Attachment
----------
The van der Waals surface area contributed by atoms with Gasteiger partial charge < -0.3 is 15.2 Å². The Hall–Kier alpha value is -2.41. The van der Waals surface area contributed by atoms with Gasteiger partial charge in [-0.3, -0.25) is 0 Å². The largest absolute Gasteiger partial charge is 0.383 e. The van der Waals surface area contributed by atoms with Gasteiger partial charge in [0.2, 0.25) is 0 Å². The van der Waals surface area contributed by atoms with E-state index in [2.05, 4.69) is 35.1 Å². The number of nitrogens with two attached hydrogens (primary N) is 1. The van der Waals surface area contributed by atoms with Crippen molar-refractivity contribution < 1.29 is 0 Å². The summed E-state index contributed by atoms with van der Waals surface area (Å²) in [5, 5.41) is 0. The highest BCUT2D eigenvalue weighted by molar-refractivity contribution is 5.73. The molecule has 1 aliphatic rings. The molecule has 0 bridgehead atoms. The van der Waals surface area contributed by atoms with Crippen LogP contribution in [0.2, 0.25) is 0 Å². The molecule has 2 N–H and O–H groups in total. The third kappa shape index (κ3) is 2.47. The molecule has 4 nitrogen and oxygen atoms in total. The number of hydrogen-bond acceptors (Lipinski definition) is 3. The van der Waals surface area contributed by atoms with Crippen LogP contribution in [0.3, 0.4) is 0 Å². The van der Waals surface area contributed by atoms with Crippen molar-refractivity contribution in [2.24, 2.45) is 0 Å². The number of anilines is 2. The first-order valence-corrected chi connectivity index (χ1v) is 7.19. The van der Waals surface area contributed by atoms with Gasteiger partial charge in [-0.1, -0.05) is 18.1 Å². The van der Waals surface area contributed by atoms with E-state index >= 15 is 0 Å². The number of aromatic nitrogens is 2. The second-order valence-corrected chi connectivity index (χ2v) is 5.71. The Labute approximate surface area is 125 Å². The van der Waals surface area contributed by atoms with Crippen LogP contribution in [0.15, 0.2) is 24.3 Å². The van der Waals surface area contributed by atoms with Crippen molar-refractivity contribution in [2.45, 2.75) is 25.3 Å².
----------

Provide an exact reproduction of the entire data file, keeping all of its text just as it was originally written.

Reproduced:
The van der Waals surface area contributed by atoms with Gasteiger partial charge < -0.3 is 15.2 Å². The Hall–Kier alpha value is -2.41. The van der Waals surface area contributed by atoms with Gasteiger partial charge in [-0.3, -0.25) is 0 Å². The largest absolute Gasteiger partial charge is 0.383 e. The van der Waals surface area contributed by atoms with Gasteiger partial charge in [0.2, 0.25) is 0 Å². The van der Waals surface area contributed by atoms with E-state index in [2.05, 4.69) is 35.1 Å². The number of nitrogens with two attached hydrogens (primary N) is 1. The van der Waals surface area contributed by atoms with Crippen molar-refractivity contribution < 1.29 is 0 Å². The summed E-state index contributed by atoms with van der Waals surface area (Å²) in [5, 5.41) is 0. The highest BCUT2D eigenvalue weighted by molar-refractivity contribution is 5.73. The molecule has 1 aliphatic rings. The molecule has 0 bridgehead atoms. The van der Waals surface area contributed by atoms with Crippen LogP contribution in [0.2, 0.25) is 0 Å². The molecule has 2 N–H and O–H groups in total. The third kappa shape index (κ3) is 2.47. The molecule has 4 nitrogen and oxygen atoms in total. The number of hydrogen-bond acceptors (Lipinski definition) is 3. The van der Waals surface area contributed by atoms with Crippen LogP contribution in [0.3, 0.4) is 0 Å². The van der Waals surface area contributed by atoms with Crippen molar-refractivity contribution in [2.24, 2.45) is 0 Å². The number of anilines is 2. The first-order valence-corrected chi connectivity index (χ1v) is 7.19. The van der Waals surface area contributed by atoms with Gasteiger partial charge in [-0.1, -0.05) is 18.1 Å². The van der Waals surface area contributed by atoms with E-state index >= 15 is 0 Å². The number of aromatic nitrogens is 2. The second-order valence-corrected chi connectivity index (χ2v) is 5.71. The Labute approximate surface area is 125 Å². The van der Waals surface area contributed by atoms with Crippen LogP contribution in [0.15, 0.2) is 24.3 Å². The van der Waals surface area contributed by atoms with Crippen molar-refractivity contribution in [2.45, 2.75) is 25.3 Å².